I think the point is that the outward symbol of a smudge of ash on our foreheads is not actually meant for outside observers.  That smudge of ash on my forehead is not for the other people I encounter in the day - it is for me, a symbol of my own mortality and weakness.  If we go into the Ash Wednesday services, and the Lenten season for that matter, with a spirit of showmanship, i.e. look at all the fasting I'm doing, look at how holy I am, we're going in for the wrong reasons.  This season is an intensely personal time to reflect on our own lives and how they might become better. 

Wednesday, March 2, 2011

A Change of P(l)ace

From Terrier to Cardinal?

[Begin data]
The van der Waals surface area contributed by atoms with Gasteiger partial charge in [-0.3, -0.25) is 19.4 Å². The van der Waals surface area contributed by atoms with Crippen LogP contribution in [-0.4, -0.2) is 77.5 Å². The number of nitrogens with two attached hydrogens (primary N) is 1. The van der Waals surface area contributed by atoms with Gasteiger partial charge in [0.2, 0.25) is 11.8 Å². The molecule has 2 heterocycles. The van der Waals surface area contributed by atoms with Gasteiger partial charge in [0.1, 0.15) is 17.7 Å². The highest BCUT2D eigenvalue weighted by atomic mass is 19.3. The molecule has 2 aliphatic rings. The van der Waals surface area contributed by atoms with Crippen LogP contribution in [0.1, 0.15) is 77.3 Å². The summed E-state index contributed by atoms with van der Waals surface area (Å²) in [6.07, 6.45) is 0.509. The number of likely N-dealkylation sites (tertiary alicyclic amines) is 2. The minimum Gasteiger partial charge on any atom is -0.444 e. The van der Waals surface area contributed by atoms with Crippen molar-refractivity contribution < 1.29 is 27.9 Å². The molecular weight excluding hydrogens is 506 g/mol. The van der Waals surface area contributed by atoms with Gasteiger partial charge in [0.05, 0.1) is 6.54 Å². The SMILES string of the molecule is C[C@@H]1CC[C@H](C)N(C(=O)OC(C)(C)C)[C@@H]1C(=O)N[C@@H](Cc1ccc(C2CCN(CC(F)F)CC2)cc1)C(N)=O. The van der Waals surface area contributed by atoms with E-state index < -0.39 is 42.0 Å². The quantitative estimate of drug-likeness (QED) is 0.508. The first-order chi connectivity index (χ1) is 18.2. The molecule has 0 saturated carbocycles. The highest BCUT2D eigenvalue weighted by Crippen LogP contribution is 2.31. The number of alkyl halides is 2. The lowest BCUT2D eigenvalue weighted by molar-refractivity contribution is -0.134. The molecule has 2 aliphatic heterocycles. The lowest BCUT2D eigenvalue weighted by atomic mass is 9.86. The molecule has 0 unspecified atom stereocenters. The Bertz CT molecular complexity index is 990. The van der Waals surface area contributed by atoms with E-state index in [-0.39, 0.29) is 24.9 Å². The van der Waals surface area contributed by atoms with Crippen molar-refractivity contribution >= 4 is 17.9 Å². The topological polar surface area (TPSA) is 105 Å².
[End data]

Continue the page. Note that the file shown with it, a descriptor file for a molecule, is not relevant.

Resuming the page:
After a few weeks of wondering whether or not I had somehow failed in my quest to obtain a Masters degree, I just received word yesterday that I have been admitted to Catholic University.  I celebrated with Megan and a glass of wine.  I'm still waiting to hear back from the University of Pittsburgh, but it feels nice to have a door open after so many windows have recently shut. 
     The news forces the question though - am I ready to haul out to Washington DC after just one measly year in Los Angeles?  Maybe it's time for another change of pace - away from the frenetic rush of teaching middle school 55 hours a week, and back into the steady churn of higher education.  The theoretical side of my brain has begun to atrophy.